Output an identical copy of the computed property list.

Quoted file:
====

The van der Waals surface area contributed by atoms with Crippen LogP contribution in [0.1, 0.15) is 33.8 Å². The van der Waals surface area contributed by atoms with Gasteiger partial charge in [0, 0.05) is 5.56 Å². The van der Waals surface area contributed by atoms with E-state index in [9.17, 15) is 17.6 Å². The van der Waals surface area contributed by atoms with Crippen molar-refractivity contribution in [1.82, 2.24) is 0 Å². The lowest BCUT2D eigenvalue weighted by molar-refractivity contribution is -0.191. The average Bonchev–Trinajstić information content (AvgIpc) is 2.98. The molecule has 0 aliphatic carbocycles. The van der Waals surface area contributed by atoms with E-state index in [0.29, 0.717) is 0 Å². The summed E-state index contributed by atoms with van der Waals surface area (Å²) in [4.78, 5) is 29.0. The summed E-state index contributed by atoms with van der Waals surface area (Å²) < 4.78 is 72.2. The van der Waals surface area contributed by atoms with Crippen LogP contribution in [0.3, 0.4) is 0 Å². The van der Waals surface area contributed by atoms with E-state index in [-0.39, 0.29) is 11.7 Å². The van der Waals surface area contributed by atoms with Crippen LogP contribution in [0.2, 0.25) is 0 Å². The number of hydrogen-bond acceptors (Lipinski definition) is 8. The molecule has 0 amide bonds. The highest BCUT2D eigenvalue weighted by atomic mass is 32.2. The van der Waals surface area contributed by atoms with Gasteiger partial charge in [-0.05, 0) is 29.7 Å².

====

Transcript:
The van der Waals surface area contributed by atoms with Crippen LogP contribution in [0.1, 0.15) is 33.8 Å². The van der Waals surface area contributed by atoms with Gasteiger partial charge in [0, 0.05) is 5.56 Å². The van der Waals surface area contributed by atoms with E-state index in [9.17, 15) is 17.6 Å². The van der Waals surface area contributed by atoms with Crippen molar-refractivity contribution in [1.82, 2.24) is 0 Å². The lowest BCUT2D eigenvalue weighted by molar-refractivity contribution is -0.191. The average Bonchev–Trinajstić information content (AvgIpc) is 2.98. The molecule has 0 aliphatic carbocycles. The van der Waals surface area contributed by atoms with E-state index in [0.29, 0.717) is 0 Å². The summed E-state index contributed by atoms with van der Waals surface area (Å²) in [4.78, 5) is 29.0. The summed E-state index contributed by atoms with van der Waals surface area (Å²) < 4.78 is 72.2. The van der Waals surface area contributed by atoms with Crippen LogP contribution in [0.3, 0.4) is 0 Å². The van der Waals surface area contributed by atoms with E-state index in [-0.39, 0.29) is 11.7 Å². The van der Waals surface area contributed by atoms with Crippen LogP contribution in [0.2, 0.25) is 0 Å². The number of hydrogen-bond acceptors (Lipinski definition) is 8. The molecule has 0 amide bonds. The highest BCUT2D eigenvalue weighted by atomic mass is 32.2. The van der Waals surface area contributed by atoms with Gasteiger partial charge in [-0.05, 0) is 29.7 Å².